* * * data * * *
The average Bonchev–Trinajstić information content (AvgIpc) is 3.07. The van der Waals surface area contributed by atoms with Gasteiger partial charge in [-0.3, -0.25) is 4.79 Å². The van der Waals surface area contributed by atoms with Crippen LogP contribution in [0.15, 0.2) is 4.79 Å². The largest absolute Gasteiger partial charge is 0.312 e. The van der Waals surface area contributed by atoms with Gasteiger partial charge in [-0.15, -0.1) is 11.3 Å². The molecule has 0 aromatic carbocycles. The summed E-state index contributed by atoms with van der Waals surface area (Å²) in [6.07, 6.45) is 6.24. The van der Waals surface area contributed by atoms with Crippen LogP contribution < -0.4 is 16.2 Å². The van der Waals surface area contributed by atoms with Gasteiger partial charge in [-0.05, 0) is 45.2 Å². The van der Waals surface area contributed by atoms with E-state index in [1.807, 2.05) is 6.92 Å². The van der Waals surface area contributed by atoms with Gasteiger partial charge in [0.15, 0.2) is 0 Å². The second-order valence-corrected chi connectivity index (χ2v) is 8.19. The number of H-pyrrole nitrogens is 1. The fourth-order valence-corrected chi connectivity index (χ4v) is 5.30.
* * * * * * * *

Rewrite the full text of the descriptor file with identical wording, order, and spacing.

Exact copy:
The average Bonchev–Trinajstić information content (AvgIpc) is 3.07. The van der Waals surface area contributed by atoms with Gasteiger partial charge in [-0.3, -0.25) is 4.79 Å². The van der Waals surface area contributed by atoms with Crippen LogP contribution in [0.15, 0.2) is 4.79 Å². The largest absolute Gasteiger partial charge is 0.312 e. The van der Waals surface area contributed by atoms with Gasteiger partial charge in [-0.15, -0.1) is 11.3 Å². The molecule has 0 aromatic carbocycles. The summed E-state index contributed by atoms with van der Waals surface area (Å²) in [6.07, 6.45) is 6.24. The van der Waals surface area contributed by atoms with Crippen LogP contribution < -0.4 is 16.2 Å². The van der Waals surface area contributed by atoms with Gasteiger partial charge in [-0.05, 0) is 45.2 Å². The van der Waals surface area contributed by atoms with E-state index in [1.807, 2.05) is 6.92 Å². The van der Waals surface area contributed by atoms with Gasteiger partial charge in [0.15, 0.2) is 0 Å². The second-order valence-corrected chi connectivity index (χ2v) is 8.19. The number of H-pyrrole nitrogens is 1. The fourth-order valence-corrected chi connectivity index (χ4v) is 5.30.